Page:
So when Cole wanted to record it, he enlisted some cohorts to play detective and track down its mysterious songwriter. They discovered the song and its message were genuine – ahbez wasn’t cranking out songs in a Hollywood Boulevard office. He was camping out underneath the Hollywood sign with his wife, Anna. But, evidently, he did want the world to hear his song, and so he agreed to allow Cole to record it. Within months it became a major hit – shooting up to Number One on the Hit Parade, where it remained for two solid months during the summer of 1948. From complete obscurity, “Nature Boy” and the actual nature boy who created it became world famous. ahbez and his lifestyle were such compelling copy that in the same month Time, Newsweek and Life magazines all did stories on him.

The song spread like wildfire. Soon there were recordings of it by all the great recording artists of the time – vocalists like Sinatra and Sarah Vaughan were first, followed by jazz versions by Coltrane and Miles Davis.  He wrote other songs for Cole and others to sing, and became close friends with Herb Jeffries, a singing star of many Westerns who was known as the “The Black Singing Cowboy.” They hung out together at Lake Shrine, an ashram near L.A., and in 1954 that collaborated on an album called The Singing Prophet. By 1956, ahbez felt his spiritual message could be better conveyed instrumentally, and injected himself into the world of what is now known as exotica a full year before Martin Denny coined the term by releasing an album of that name.  ahbez’s exotica combined jazz flute, percussion and Middle Eastern harmonies. But he also continued writing songs, many of which were considered novelty records, such as “Ahbe Casabe,” recorded by Marti Barris. In 1960 he recorded his first and final solo album, Eden’s Island, an ambitious song cycle that paved the way for other song cycles to come, including those by Van Dyke Parks, Brian Wilson and the Beatles.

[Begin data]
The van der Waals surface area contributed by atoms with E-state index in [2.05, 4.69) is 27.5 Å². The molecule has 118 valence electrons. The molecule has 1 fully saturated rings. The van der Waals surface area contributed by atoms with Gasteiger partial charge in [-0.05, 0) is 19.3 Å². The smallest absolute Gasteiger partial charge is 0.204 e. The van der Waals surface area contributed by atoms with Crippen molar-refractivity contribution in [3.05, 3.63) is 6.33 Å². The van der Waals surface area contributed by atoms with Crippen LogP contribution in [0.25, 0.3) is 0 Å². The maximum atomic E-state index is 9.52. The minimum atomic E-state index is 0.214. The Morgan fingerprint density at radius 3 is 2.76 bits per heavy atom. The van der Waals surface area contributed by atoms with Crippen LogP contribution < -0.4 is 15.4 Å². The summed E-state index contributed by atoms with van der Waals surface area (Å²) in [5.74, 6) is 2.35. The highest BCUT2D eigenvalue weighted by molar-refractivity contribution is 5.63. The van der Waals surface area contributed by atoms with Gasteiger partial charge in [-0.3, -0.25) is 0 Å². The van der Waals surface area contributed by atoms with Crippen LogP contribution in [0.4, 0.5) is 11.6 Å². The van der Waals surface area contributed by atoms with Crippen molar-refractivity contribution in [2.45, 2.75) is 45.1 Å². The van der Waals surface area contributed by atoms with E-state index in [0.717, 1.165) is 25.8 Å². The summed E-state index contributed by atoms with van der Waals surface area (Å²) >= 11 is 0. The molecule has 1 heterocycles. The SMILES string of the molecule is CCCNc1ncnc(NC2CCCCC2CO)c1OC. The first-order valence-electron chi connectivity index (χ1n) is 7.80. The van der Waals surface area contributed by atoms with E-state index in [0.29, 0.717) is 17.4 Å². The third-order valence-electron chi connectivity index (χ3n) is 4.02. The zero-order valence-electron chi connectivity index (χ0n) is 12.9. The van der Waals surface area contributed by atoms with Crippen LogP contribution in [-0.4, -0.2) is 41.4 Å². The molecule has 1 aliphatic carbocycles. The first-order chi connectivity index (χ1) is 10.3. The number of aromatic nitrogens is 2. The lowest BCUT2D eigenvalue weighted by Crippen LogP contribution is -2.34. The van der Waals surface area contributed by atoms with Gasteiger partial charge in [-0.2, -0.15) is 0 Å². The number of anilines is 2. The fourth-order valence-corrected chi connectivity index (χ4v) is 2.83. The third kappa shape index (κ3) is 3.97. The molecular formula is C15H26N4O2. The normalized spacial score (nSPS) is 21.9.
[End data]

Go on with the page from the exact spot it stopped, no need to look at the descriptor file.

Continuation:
ahbez-sinatra-modrn-screen-1948eden ahbez & Sinatra

His last record was a self-released single, “Divine Melody,” in 1971, after which he mostly disappeared. For years prior to his death from a car accident in 1995, he had been working on a book and album to be entitled The Scriptures of the Golden Age, most of which has never been published. His collaborator and friend Joe Romersa has over 100 songs they wrote together, but the ahbez estate has not granted him permission to release them. They did release on posthumous CD, however, called Echoes from Nature Boy. When or if the rest of his work will ever be released remains, as does much about this nature boy some six decades since he first emerged, a mystery.

What does remain is that haunting refrain, that precise intersection of timeless melody with poetic words of love and wisdom.  Delivered in with simplicity of passion and grace, the essence of the power of song, is a couplet for ages. “The greatest thing you’ll ever learn/is just to love and be loved in return.”